As the weather changes from summer to fall every year, most people are also changing—pulling out winter coats from closets and basements and drinking more hot tea than iced. They’re also fighting a war they are sure to lose: the common cold. The Common Cold
In the United States, common colds are the main reason that children miss school and adults miss work. Each year, there are millions of cases. Adults can have an average of three colds a year and children can potentially get even more. Most commonly caused by rhinoviruses, the common cold is constantly adapting and changing to surroundings, meaning that it has persisted in the human race for a long time and will continue to cause us discomfort, especially during the fall and winter months.
Even though chances are higher that you’ll develop a cold in the colder months, colds can spring on any time—after all, they’re not just caused by the rhinovirus—they can be caused by the respiratory syncytial virus, human parainfluenza virus, adenovirus, human coronavirus, and human metapneumovirus.
Avoiding the common cold is possible, but often difficult. After all, it’s common for a reason—simple exposure to someone with a cold or a change of season can increase the risk factor for developing one. Symptoms, Treatments and Protection
Symptoms of the common cold usually include sore throat, runny or stuffy nose, coughing, sneezing, watery eyes, nasal drip, headaches and occasional body aches. These symptoms can last from a few days to up to two weeks, but if they last longer, see a doctor. Because the common cold is caused by a virus and not a bacteria, antibiotics cannot cure the common cold. Runny noses and sore throats from colds almost always get better on their own, but symptom relief is possible—there is no cure for the cold and medicines only treat symptoms. Rest and over-the counter medicine are the best relief for the common cold—that and plenty of water.
Sometimes the best way to fight the common cold is to avoid it altogether. There are several common sense steps you can take to avoid getting sick:
• Wash hands often with warm, soapy water for at least 20 seconds after using the restroom, handling food, before and after eating, and after coming into contact with a lot of people or pets. If soap and water are not available, use an alcohol-based hand sanitizer.
• Avoid touching your eyes, nose and mouth with unwashed hands. Viruses and germs travel fast and even faster if they have prime access to your nose and mouth.
• Stay away from people who are sick. Do not eat or drink after people who are sick, or get too close to their eyes, nose or mouth. If you are sick, stay at home and avoid close contact with others.
There are also plenty of ways you can protect others if you do come down with a cold:
• Stay home when you’re sick.
• Avoid close contact with others when you’re sick, like hugging or kissing them.
• Move away from people when coughing or sneezing and try not to cough or sneeze directly into your hands (try a tissue or your elbow, i.e. the “vampire cough”)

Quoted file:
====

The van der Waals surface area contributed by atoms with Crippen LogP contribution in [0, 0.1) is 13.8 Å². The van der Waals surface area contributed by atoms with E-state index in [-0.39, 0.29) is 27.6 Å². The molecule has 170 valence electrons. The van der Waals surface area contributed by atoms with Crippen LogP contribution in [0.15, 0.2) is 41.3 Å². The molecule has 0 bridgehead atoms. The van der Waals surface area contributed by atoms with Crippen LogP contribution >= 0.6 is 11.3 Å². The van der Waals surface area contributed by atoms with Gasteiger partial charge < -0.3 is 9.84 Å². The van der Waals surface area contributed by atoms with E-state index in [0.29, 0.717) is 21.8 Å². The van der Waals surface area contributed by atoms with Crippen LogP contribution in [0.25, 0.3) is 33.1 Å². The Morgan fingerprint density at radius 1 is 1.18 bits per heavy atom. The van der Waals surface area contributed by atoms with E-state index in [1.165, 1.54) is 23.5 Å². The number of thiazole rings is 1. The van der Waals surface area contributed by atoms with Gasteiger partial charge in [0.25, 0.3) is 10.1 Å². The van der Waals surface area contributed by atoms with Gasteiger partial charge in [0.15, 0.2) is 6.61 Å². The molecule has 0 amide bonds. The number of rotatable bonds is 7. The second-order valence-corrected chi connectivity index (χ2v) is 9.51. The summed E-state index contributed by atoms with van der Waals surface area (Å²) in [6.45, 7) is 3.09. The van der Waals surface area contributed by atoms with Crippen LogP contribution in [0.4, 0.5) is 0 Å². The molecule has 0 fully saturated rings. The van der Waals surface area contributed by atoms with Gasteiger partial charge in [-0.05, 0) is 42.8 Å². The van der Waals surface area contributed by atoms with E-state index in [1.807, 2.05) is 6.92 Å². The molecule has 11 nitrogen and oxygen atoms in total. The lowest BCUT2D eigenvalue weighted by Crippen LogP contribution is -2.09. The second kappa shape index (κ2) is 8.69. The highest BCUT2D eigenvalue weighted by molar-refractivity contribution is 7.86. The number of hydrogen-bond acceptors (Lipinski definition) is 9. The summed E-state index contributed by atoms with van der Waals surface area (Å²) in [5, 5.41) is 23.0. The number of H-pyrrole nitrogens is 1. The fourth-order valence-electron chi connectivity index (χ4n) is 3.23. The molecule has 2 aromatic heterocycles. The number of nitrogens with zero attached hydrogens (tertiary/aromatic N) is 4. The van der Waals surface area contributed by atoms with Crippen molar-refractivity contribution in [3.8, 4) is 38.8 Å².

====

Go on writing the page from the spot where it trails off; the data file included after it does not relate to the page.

• Wash your hands frequently after coughing, sneezing or blowing your nose
• Disinfect frequently touched objects and surfaces frequently What about the Flu?
Because the common cold and the flu share many symptoms, they are often confused. Flus and colds are both respiratory illnesses, but caused by different viruses. In general, the flu is much worse than a cold and the complications from it have much more serious consequences.
Image credit: Centers for Disease Control
The symptoms of the flu can include fever, chills, cough, sore throat, runny or stuffy nose, muscle or body aches, headaches and fatigue. While colds do not usually result in serious health problems, complications of the flu can have life-threatening consequences. Protect Those Who Can’t Protect Themselves
There are some people who are more susceptible to sickness than others. These people may be immunocompromised or otherwise unable to fight off the slight sicknesses and colds that are a part of being human and living among humans. The following list includes people who are at a higher risk of developing the flu and suffering from its complications:
• People who are 65 years of age or older
• People of any age with certain medical conditions (asthma, diabetes, or heart diesases)
• Pregnant women
• Children younger than 5 years of age
• People who have certain disorders of the liver, kidney, metabolism, endocrine system or blood system
• People who have chronic lung diseases like COPD or cystic fibrosis
There are ways that low-risk individuals can protect themselves and others against the flu. First, get a flu vaccine. You are able to infect someone with the flu one day before symptoms begin and can be contagious up to seven days after becoming sick. Follow all the guidelines for protecting against the common cold. Second, take the flu seriously. Do not attempt to treat the flu yourself with over the county medications or not treat it entirely. The flu can have severe complications that can lead to death—and in some recent cases this has become a reality.
The flu virus, like the common cold, adapts to its environment. It is becoming stronger and smarter, and resistant to treatment. Make sure to equip yourself to outsmart it year after year. Disclaimer: The contents of this article, including text and images, are for informational purposes only and do not constitute a medical service. Always seek the advice of a physician or other qualified health professional for medical advice, diagnosis, and treatment.